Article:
I totally forgot. It would be a long term project for sure. Luckily, there are entire modern wire harness looms for these: http://www.advanceautowire.com/harness.htm
          OR
          http://www.mossmotors.com/Shop/ViewProducts.aspx?PlateIndexID=29073#top
          etc.

      • 0 avatar
        raph

        Bah plenty of space for a nice pushrod small block Ford ranging from a dainty 302 cubes all the way up to 363 cubic inches.

        • 0 avatar
          Pig_Iron

          Oh, for sure. I had a friend who put ChryCo 383 in Gremlin way back, but it was a brute. I was thinking along the lines of a daily driver, with minimum fuss to install.

          You’ll find tons of folks who support your view point here: http://www.britishv8.org/
          They’ve done some beautiful swap/installs.

    • 0 avatar
      jeffzekas

      The Japanese started making the MGB years ago, but they changed the name to “Miata”.

  • avatar
    Pan

    The British auto industry didn’t die. It committed suicide.

  • avatar

    Good lord, this thing is sitting on how many shades of paint? Green, red out by the radiator, and it looks like that yellow-orange under the green when looking at the sticker on the red member. This thing has seen a lot of hell. Though why I like those crappy, heavy front bumpers is beyond me… it looks meaner somehow.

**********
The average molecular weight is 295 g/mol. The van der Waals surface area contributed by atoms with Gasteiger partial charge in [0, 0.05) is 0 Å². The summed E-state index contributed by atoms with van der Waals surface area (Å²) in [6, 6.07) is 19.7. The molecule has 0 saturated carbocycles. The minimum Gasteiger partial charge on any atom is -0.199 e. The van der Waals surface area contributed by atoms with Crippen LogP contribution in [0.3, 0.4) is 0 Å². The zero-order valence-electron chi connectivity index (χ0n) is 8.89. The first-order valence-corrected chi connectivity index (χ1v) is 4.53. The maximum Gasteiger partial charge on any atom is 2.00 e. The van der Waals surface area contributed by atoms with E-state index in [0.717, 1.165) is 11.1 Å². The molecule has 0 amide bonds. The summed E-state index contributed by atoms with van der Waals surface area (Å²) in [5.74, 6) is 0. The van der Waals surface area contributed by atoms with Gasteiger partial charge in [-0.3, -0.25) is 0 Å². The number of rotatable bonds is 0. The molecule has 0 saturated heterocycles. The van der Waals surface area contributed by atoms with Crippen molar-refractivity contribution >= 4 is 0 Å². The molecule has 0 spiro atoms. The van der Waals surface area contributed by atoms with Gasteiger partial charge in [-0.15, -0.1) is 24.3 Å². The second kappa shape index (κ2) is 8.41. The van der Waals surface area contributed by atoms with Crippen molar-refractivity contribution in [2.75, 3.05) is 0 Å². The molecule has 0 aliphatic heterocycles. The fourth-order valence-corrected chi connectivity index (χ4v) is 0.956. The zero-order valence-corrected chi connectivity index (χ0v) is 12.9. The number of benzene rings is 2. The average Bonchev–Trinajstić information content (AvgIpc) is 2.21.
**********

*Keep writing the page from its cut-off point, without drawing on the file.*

• 0 avatar
      Pig_Iron

      Not everyone’s cup of tea, but I like them better than the chrome ones. I think they carry on and accentuate the body curves, and make the car more handsome. But to others, they are a vulgar, perverse abominations. Different strokes…

    • 0 avatar
      Summicron

      “those crappy, heavy front bumpers”

      When these were new and all the pigments were deep and rich those bumpers looked incredibly good and integrated very well with the sheet metal. Kind of high tech and rugged like a Toughbook looks cool today.

      • 0 avatar
        Piston Slap Yo Mama

        My ’71 TR6 has the desired, thin chrome bumpers. Later Triumph added the rubber bullet shaped rams that most enthusiasts deride. I’m here to tell you I wish I had the later battering rams rather than the purely cosmetic trim elements of my ’71. Sitting at a stop light I took my foot off the brake pedal & the guy in the Toyota Tundra behind me saw my brake lights go off so he assumed the light had turned green – and rammed my rear “bumper” halfway through my trunk. $4000 later my car was fixed and I’m looking for a later model TR6 to harvest those stout bumpers from. They’re very well triangulated into the frame and would have likely prevented all the damage my car suffered, weight be damned. So yeah, I kinda dig rubber bumpers.

        Also: he was uninsured and had not one but TWO prostitutes with him which somewhat accounted for his distracted driving.

        • 0 avatar
          Pig_Iron

          Yikes!
          ≡8-O

        • 0 avatar
          Summicron